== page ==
PDAs should be increasingly used by physicians in practice. For this, a quick qualitative assessment of PDAs in everyday life must be possible. Future research has to investigate especially the aspect of the length of a PDA in more detail.

Peer Review reports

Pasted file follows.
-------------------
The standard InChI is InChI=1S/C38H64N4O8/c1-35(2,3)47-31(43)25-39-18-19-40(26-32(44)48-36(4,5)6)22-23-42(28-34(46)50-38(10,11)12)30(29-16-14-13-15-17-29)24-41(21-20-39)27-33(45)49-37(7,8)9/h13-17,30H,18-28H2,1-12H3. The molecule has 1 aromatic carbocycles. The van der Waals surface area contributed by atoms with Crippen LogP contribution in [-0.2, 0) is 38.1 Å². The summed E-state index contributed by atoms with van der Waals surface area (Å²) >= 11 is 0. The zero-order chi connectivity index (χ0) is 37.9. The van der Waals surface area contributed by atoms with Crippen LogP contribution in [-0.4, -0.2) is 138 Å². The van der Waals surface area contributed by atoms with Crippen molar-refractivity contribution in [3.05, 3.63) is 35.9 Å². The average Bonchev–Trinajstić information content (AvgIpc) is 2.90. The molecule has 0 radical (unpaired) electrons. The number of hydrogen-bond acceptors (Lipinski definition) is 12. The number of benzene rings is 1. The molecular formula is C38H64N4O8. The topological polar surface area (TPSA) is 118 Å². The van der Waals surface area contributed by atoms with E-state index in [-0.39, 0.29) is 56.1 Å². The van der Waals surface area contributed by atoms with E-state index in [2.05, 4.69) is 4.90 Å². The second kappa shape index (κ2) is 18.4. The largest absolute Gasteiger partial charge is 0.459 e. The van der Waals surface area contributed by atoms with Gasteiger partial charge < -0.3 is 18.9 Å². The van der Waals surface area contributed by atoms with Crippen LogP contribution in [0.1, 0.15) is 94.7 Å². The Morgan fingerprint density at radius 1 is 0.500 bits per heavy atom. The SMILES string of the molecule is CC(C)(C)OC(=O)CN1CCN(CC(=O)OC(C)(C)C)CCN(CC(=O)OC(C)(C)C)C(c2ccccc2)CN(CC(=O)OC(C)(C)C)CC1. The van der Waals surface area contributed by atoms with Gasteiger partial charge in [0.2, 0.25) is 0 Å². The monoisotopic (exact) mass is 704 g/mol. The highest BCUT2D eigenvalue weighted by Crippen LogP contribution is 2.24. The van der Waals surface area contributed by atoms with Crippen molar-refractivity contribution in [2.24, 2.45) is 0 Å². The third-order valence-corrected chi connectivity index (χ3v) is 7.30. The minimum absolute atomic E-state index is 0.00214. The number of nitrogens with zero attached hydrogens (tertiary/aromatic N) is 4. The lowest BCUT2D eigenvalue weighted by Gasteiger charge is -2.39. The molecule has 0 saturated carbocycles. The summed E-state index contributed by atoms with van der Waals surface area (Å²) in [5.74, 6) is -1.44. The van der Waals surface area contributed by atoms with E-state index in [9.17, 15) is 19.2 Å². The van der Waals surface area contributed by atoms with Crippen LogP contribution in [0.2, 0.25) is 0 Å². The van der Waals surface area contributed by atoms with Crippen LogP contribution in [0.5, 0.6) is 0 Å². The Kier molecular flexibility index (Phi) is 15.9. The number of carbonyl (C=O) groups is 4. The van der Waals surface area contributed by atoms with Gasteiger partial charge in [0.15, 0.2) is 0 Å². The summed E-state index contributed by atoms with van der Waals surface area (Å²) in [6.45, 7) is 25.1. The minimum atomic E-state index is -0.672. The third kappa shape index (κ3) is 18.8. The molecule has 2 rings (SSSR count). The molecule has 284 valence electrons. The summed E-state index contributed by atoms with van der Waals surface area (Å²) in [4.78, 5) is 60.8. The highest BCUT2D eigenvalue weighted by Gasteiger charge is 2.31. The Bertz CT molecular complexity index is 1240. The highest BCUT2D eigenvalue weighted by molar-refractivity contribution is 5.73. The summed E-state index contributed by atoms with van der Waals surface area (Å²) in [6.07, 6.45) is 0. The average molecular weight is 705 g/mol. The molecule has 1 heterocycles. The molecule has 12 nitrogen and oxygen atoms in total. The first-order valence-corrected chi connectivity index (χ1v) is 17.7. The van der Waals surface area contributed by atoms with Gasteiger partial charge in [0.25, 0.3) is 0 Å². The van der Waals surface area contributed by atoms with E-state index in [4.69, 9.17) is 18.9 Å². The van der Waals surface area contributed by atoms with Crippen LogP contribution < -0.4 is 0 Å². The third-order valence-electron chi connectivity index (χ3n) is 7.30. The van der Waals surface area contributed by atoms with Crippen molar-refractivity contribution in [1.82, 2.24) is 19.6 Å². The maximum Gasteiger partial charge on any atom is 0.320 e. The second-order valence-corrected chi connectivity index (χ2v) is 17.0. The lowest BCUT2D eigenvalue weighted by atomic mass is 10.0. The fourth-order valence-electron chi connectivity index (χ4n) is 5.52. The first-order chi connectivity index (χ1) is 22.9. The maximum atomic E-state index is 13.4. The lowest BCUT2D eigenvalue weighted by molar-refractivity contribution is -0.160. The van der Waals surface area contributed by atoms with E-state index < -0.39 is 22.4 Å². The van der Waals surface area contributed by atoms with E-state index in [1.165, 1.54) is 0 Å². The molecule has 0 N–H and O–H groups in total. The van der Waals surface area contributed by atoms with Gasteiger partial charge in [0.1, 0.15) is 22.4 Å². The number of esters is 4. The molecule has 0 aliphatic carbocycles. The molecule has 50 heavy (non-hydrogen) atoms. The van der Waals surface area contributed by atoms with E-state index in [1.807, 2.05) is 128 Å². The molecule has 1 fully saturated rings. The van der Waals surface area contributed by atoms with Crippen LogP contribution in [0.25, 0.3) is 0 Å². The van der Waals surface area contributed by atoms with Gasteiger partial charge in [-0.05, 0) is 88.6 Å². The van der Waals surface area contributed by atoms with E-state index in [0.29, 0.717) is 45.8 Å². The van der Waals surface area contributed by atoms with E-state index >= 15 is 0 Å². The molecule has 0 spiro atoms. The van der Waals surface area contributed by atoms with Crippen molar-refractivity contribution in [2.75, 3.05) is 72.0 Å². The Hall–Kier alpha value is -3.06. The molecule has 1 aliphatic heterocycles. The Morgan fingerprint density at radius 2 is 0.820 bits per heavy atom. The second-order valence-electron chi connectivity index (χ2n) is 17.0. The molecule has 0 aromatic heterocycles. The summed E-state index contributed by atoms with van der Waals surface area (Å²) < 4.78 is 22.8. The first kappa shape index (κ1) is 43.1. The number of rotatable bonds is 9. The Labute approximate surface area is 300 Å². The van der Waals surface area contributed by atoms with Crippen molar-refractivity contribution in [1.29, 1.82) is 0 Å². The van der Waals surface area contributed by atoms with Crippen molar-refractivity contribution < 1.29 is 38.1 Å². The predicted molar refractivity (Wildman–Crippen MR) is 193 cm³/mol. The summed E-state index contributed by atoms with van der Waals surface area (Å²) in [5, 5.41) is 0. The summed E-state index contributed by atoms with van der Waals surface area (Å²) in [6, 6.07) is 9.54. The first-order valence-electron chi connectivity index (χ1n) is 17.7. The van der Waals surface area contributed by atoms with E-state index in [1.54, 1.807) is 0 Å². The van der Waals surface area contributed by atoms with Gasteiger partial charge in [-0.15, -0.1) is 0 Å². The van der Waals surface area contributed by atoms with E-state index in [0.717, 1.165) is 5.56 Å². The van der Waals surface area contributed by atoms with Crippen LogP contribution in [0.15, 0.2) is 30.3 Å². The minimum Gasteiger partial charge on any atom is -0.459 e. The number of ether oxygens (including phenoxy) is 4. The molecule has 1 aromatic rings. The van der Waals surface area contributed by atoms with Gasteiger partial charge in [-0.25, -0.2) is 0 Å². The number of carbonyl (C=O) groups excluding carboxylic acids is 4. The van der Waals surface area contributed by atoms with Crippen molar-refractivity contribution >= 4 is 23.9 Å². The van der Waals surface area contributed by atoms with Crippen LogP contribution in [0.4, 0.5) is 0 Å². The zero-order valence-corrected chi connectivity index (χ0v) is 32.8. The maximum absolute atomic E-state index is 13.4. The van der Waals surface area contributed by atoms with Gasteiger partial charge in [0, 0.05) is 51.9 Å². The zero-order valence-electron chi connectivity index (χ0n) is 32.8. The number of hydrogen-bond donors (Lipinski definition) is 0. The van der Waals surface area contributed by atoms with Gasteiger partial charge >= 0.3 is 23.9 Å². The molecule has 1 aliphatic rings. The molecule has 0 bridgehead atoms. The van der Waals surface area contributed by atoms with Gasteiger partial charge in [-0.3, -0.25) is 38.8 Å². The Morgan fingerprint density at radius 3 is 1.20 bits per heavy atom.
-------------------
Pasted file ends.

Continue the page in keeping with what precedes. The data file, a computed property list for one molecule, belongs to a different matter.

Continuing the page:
Cancer patients have a high need for information that provides insight into the progression and treatment options for their type of cancer [1,2,3]. Due to the increasing rates of new cases and the growing variety of complex therapy and detection methods, the “National Cancer Plan” was developed in Germany in 2008 by the Federal Ministry of Health in collaboration with other organizations. Two of the objectives set out in the project relate to improving the provision of information with the aim of making informed decisions and promoting participatory decision-making in line with the principle of “shared decision making” [4]. Patient decision aids (PDAs) are one way to implement these areas. PDAs are tools designed to support the weighing of personal decision options to facilitate the discussion of different treatment strategies and screening options between healthcare professionals and patients [5,6,7]. They provide evidence-based information on the various options with their associated advantages and disadvantages, as well as the probabilities of achieving a cure or detecting the disease. In this regard, PDAs should serve to prepare the patient to make an informed, value-based decision with his or her physician, thereby improving the match between the patient’s personal values and the options selected [5, 7,8,9]. In a Cochrane systematic review of decision aids related to health care treatments and screening procedures, it was found that patients who used these PDAs increased their participation in decision-making and improved their knowledge of the different options and realistic perception of outcomes. Furthermore, the authors concluded that the use of PDAs has had a positive impact on communication between physicians and patients and has not had a negative impact on health outcomes or patient satisfaction [3, 5, 6, 8, 9]. Considering the use of PDAs specifically in oncology for cancer patients, it can be stated from the survey in the 2021 paper by Josfeld, L. et al that patients who received a PDA were significantly more satisfied with the information provided. However, it was also determined that few patients received a PDA to assist in shared decision making. It was particularly clear in the survey conducted that the majority of these patients preferred shared decision making and that in doing so, the amount of information provided was overwhelming. According to the report by Josfeld, L. et al, PDAs have the potential to increase patient satisfaction and that their poor use requires easier access and better education about PDAs for clinicians [3].